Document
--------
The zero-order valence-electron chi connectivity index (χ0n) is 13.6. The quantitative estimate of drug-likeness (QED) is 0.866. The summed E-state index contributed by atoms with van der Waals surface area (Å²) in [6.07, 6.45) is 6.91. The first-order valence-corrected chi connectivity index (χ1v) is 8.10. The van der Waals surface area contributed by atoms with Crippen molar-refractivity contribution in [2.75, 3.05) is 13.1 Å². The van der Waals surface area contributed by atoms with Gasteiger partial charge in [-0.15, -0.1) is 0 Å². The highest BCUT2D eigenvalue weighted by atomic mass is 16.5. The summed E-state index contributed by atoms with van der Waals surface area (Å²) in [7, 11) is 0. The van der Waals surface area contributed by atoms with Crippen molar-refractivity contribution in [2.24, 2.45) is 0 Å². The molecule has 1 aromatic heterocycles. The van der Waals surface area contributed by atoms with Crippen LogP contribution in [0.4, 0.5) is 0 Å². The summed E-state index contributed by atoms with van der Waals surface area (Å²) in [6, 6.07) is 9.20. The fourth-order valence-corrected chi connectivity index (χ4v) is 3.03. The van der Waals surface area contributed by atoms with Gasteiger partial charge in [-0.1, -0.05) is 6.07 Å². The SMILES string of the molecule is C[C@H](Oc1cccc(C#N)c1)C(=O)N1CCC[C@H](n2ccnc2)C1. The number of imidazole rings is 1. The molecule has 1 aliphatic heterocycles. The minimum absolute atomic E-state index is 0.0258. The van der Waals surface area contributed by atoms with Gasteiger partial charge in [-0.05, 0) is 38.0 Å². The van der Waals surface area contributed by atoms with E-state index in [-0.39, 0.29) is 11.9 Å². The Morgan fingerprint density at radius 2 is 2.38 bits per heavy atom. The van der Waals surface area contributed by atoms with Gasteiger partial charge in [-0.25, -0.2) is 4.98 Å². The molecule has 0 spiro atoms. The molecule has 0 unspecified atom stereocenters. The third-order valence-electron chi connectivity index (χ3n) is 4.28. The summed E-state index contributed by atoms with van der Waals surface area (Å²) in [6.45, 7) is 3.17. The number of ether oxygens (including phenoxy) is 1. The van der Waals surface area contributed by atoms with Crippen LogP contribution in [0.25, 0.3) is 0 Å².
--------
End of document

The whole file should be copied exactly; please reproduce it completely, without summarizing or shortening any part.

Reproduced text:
The zero-order valence-electron chi connectivity index (χ0n) is 13.6. The quantitative estimate of drug-likeness (QED) is 0.866. The summed E-state index contributed by atoms with van der Waals surface area (Å²) in [6.07, 6.45) is 6.91. The first-order valence-corrected chi connectivity index (χ1v) is 8.10. The van der Waals surface area contributed by atoms with Crippen molar-refractivity contribution in [2.75, 3.05) is 13.1 Å². The van der Waals surface area contributed by atoms with Gasteiger partial charge in [-0.15, -0.1) is 0 Å². The highest BCUT2D eigenvalue weighted by atomic mass is 16.5. The summed E-state index contributed by atoms with van der Waals surface area (Å²) in [7, 11) is 0. The van der Waals surface area contributed by atoms with Crippen molar-refractivity contribution in [2.24, 2.45) is 0 Å². The molecule has 1 aromatic heterocycles. The van der Waals surface area contributed by atoms with Crippen LogP contribution in [0.4, 0.5) is 0 Å². The summed E-state index contributed by atoms with van der Waals surface area (Å²) in [6, 6.07) is 9.20. The fourth-order valence-corrected chi connectivity index (χ4v) is 3.03. The van der Waals surface area contributed by atoms with Gasteiger partial charge in [-0.1, -0.05) is 6.07 Å². The SMILES string of the molecule is C[C@H](Oc1cccc(C#N)c1)C(=O)N1CCC[C@H](n2ccnc2)C1. The number of imidazole rings is 1. The molecule has 1 aliphatic heterocycles. The minimum absolute atomic E-state index is 0.0258. The van der Waals surface area contributed by atoms with Gasteiger partial charge in [-0.05, 0) is 38.0 Å². The van der Waals surface area contributed by atoms with E-state index in [-0.39, 0.29) is 11.9 Å². The Morgan fingerprint density at radius 2 is 2.38 bits per heavy atom. The van der Waals surface area contributed by atoms with Gasteiger partial charge in [-0.25, -0.2) is 4.98 Å². The molecule has 0 spiro atoms. The molecule has 0 unspecified atom stereocenters. The third-order valence-electron chi connectivity index (χ3n) is 4.28. The summed E-state index contributed by atoms with van der Waals surface area (Å²) in [6.45, 7) is 3.17. The number of ether oxygens (including phenoxy) is 1. The van der Waals surface area contributed by atoms with Crippen LogP contribution in [0.25, 0.3) is 0 Å².